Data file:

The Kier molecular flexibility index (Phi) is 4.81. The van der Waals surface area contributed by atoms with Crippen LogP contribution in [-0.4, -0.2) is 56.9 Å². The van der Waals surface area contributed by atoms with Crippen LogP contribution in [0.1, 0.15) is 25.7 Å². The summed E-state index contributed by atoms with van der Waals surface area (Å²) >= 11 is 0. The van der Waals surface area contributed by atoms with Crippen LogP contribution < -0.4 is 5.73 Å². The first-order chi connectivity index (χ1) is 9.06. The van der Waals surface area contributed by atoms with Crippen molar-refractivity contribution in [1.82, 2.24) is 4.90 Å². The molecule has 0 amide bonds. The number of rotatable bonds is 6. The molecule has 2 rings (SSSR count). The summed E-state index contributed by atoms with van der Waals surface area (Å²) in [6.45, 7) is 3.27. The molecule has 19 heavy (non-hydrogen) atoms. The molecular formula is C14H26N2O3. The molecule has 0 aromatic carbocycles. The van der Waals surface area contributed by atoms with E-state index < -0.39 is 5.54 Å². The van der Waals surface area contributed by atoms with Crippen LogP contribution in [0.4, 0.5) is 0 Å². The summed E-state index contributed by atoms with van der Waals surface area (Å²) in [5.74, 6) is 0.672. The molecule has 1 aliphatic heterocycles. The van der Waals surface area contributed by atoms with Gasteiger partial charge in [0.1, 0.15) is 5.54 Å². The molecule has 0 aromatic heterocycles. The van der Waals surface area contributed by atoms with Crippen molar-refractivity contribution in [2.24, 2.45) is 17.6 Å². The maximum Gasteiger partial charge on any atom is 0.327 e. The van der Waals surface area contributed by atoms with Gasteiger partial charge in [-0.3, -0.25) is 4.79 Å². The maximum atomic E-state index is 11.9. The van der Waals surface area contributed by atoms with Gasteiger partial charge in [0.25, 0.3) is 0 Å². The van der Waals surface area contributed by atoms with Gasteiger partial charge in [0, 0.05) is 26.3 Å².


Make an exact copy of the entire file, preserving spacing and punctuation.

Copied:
The Kier molecular flexibility index (Phi) is 4.81. The van der Waals surface area contributed by atoms with Crippen LogP contribution in [-0.4, -0.2) is 56.9 Å². The van der Waals surface area contributed by atoms with Crippen LogP contribution in [0.1, 0.15) is 25.7 Å². The summed E-state index contributed by atoms with van der Waals surface area (Å²) >= 11 is 0. The van der Waals surface area contributed by atoms with Crippen LogP contribution < -0.4 is 5.73 Å². The first-order chi connectivity index (χ1) is 9.06. The van der Waals surface area contributed by atoms with Crippen molar-refractivity contribution in [1.82, 2.24) is 4.90 Å². The molecule has 0 amide bonds. The number of rotatable bonds is 6. The molecule has 2 rings (SSSR count). The summed E-state index contributed by atoms with van der Waals surface area (Å²) in [6.45, 7) is 3.27. The molecule has 19 heavy (non-hydrogen) atoms. The molecular formula is C14H26N2O3. The molecule has 0 aromatic carbocycles. The van der Waals surface area contributed by atoms with E-state index < -0.39 is 5.54 Å². The van der Waals surface area contributed by atoms with Crippen LogP contribution in [0.4, 0.5) is 0 Å². The summed E-state index contributed by atoms with van der Waals surface area (Å²) in [5.74, 6) is 0.672. The molecule has 1 aliphatic heterocycles. The van der Waals surface area contributed by atoms with Gasteiger partial charge in [0.1, 0.15) is 5.54 Å². The molecule has 0 aromatic heterocycles. The van der Waals surface area contributed by atoms with Crippen molar-refractivity contribution in [2.24, 2.45) is 17.6 Å². The maximum Gasteiger partial charge on any atom is 0.327 e. The van der Waals surface area contributed by atoms with Gasteiger partial charge in [-0.3, -0.25) is 4.79 Å². The maximum atomic E-state index is 11.9. The van der Waals surface area contributed by atoms with Gasteiger partial charge in [0.25, 0.3) is 0 Å². The van der Waals surface area contributed by atoms with Gasteiger partial charge in [0, 0.05) is 26.3 Å².